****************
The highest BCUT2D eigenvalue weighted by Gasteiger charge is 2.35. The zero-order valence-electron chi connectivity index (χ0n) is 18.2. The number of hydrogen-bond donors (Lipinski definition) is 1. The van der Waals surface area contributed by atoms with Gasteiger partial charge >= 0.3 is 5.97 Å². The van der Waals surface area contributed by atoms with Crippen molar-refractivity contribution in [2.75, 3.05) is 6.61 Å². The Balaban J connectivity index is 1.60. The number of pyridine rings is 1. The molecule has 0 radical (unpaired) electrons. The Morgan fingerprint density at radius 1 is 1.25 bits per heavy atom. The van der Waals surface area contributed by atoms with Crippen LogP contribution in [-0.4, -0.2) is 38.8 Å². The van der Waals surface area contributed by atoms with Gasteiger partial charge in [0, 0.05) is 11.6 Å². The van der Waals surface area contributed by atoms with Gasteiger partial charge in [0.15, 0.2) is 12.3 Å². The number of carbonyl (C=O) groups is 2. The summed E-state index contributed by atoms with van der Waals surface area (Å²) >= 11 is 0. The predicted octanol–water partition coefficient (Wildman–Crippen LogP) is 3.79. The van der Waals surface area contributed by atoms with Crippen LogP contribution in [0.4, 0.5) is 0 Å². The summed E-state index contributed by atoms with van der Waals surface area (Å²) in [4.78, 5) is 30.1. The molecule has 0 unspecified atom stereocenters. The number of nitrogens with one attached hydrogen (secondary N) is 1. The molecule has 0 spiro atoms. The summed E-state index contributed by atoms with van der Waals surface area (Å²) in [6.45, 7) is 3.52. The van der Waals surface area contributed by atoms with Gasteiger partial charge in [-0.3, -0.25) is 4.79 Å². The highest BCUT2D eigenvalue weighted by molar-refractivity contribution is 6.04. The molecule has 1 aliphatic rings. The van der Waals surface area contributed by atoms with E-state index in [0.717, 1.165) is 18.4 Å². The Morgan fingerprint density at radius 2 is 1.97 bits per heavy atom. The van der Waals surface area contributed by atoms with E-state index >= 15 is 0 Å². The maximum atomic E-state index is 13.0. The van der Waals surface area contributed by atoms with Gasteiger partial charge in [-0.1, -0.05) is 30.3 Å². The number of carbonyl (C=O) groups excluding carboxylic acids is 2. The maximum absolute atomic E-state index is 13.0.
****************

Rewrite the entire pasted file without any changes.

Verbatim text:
The highest BCUT2D eigenvalue weighted by Gasteiger charge is 2.35. The zero-order valence-electron chi connectivity index (χ0n) is 18.2. The number of hydrogen-bond donors (Lipinski definition) is 1. The van der Waals surface area contributed by atoms with Gasteiger partial charge >= 0.3 is 5.97 Å². The van der Waals surface area contributed by atoms with Crippen molar-refractivity contribution in [2.75, 3.05) is 6.61 Å². The Balaban J connectivity index is 1.60. The number of pyridine rings is 1. The molecule has 0 radical (unpaired) electrons. The Morgan fingerprint density at radius 1 is 1.25 bits per heavy atom. The van der Waals surface area contributed by atoms with Crippen LogP contribution in [-0.4, -0.2) is 38.8 Å². The van der Waals surface area contributed by atoms with Gasteiger partial charge in [0, 0.05) is 11.6 Å². The van der Waals surface area contributed by atoms with Gasteiger partial charge in [0.15, 0.2) is 12.3 Å². The number of carbonyl (C=O) groups is 2. The summed E-state index contributed by atoms with van der Waals surface area (Å²) >= 11 is 0. The predicted octanol–water partition coefficient (Wildman–Crippen LogP) is 3.79. The van der Waals surface area contributed by atoms with Crippen LogP contribution in [0.4, 0.5) is 0 Å². The summed E-state index contributed by atoms with van der Waals surface area (Å²) in [4.78, 5) is 30.1. The molecule has 0 unspecified atom stereocenters. The number of nitrogens with one attached hydrogen (secondary N) is 1. The molecule has 0 spiro atoms. The summed E-state index contributed by atoms with van der Waals surface area (Å²) in [6.45, 7) is 3.52. The van der Waals surface area contributed by atoms with Gasteiger partial charge in [-0.3, -0.25) is 4.79 Å². The highest BCUT2D eigenvalue weighted by molar-refractivity contribution is 6.04. The molecule has 1 aliphatic rings. The van der Waals surface area contributed by atoms with E-state index in [0.717, 1.165) is 18.4 Å². The Morgan fingerprint density at radius 2 is 1.97 bits per heavy atom. The van der Waals surface area contributed by atoms with E-state index >= 15 is 0 Å². The maximum atomic E-state index is 13.0. The van der Waals surface area contributed by atoms with Gasteiger partial charge in [-0.1, -0.05) is 30.3 Å². The number of carbonyl (C=O) groups excluding carboxylic acids is 2. The maximum absolute atomic E-state index is 13.0.